When the Bundestag debates the electoral law reform in the first reading, it is roughly estimated that around a hundred MPs are present.

That is a seventh of the 736 parliamentarians, the back nine rows of chairs in the plenum were empty.

For around ten years there has been a broad consensus that the Bundestag must be prevented from ever growing.

Helen Bubrowski

Political correspondent in Berlin.

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Opinions differ as to what the right way might be.

It is a good tradition that the right to vote comes from the middle of the Bundestag, but the debate on Friday left little room for hope that traffic lights and the Union will still come together here.

According to the traffic light draft law, the Bundestag should have a fixed size of 598 MPs in the future, and there should no longer be overhang mandates.

A constituency winner is only elected if the party's mandate is also due to the result of the second vote, which is to be called the main vote in future.

If a party wins more constituencies in a federal state than it is entitled to based on the results of the main votes, the relatively weakest constituency winners should not move into the Bundestag.

In the parliamentary group meetings, the SPD and FDP passed the bill with a large majority, and the Greens even unanimously.

Sebastian Hartmann, the chairman of the SPD in the electoral law commission, spoke of a "big hit".

Till Steffen from the Greens called the proposal "simple and fair".

Care was taken to ensure that the parties' competitive opportunities were equal, he said, pointing out that under current law, the CDU's overhang mandates in Baden-Württemberg mean that fewer CDU MPs from other countries are moving into the Bundestag.

That is why there is definite approval for the traffic light proposal from the ranks of the CDU.

But that was not shown in the debate.

Instead, Ansgar Heveling, chairman of the CDU in the electoral law commission, was outraged that the reform contradicted "fundamental feelings of fairness".

From the point of view of citizens, it is not clear that a candidate wins a constituency and still does not move into the Bundestag.

Konstantin Kuhle, deputy chairman of the FDP parliamentary group, pointed out that there are various expectations of the electorate that cannot all be met "logically".

With the current legal situation, the expectation that the size of the Bundestag is predictable, as in most other countries, is being disappointed.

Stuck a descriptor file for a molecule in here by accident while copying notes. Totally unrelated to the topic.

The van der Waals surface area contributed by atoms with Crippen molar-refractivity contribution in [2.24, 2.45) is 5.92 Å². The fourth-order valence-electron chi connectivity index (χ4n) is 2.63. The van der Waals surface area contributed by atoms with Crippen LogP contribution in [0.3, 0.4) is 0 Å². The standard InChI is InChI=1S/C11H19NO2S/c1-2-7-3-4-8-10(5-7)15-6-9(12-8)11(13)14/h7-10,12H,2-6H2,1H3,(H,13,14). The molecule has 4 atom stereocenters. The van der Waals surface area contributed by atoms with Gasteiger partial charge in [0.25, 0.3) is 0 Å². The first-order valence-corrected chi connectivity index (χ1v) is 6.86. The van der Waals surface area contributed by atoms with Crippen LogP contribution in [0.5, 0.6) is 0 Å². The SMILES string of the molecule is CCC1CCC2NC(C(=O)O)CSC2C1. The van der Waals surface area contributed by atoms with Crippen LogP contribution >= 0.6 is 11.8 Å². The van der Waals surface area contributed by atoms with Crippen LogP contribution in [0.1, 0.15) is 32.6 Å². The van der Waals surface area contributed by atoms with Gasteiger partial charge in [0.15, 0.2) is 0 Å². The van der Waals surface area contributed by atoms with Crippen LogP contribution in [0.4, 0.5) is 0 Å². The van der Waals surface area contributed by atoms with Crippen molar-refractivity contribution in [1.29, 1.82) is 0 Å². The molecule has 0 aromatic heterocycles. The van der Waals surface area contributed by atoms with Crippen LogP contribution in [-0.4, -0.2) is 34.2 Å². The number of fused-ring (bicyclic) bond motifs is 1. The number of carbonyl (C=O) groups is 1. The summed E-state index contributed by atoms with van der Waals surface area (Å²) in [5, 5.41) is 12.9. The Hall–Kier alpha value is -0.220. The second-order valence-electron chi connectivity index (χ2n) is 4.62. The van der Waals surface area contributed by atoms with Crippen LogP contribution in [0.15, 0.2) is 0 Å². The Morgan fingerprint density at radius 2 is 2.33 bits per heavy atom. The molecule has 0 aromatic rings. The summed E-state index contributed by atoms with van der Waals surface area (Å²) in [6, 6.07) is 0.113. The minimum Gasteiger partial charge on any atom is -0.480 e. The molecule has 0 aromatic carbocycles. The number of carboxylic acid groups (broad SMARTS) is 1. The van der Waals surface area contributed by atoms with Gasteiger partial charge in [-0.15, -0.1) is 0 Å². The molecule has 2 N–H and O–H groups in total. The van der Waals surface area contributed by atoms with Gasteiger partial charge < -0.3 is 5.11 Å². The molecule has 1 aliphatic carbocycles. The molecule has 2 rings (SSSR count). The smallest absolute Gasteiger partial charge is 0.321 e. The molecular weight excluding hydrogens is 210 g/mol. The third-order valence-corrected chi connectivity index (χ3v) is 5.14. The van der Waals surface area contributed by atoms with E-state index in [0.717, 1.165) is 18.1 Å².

“Organized electoral fraud”?

Regarding the accusation from the ranks of the CSU that constituencies no longer played a role and were sacrificed to the idea of ​​proportional representation of the “Berlin bubble” (Michael Frieser), Kuhle pointed out that it was quite common in Germany for an election to be linked to more than one condition be.

"Nobody would think of calling states rogue states where mayors are elected not with a relative majority but with an absolute one," he said.

The CSU General Secretary Martin Huber had described the traffic light proposal as "organized election fraud", something similar was only known from "rogue states".

Kuhle reminded that the successors of directly elected MPs who leave the Bundestag are not determined by by-election in the constituency, but via the list.

The winner in Kuhle's Göttingen constituency, Andreas Philippi from the SPD, is now Minister for Social Affairs in Hanover, the successor on the SPD list comes from Celle.

"Do you know where Celle is?

150 kilometers from Goettingen.

Almost as far as from Munich to Nuremberg,” shouted Kuhle, laughter in the rows of traffic lights.

"Shift in Majority Relations"?

The Union faction has not presented its own bill, but last week proposed reducing the 299 constituencies to 270 and leaving up to 15 overhang mandates unbalanced.

Steffen von den Grünen criticized that the lack of compensation for the overhang mandates led to a "dramatic shift in the majority".

As in the United States, the majority of voters can find themselves in the minority in Parliament.

"People turn away from that," says Steffen.

Left faction and AfD want to vote for the traffic light bill.

The AfD claims the idea for itself, had already proposed something similar in 2020, said MP Albrecht Glaser.

"We are pleased that the AfD is getting a majority on an important issue for the first time in history."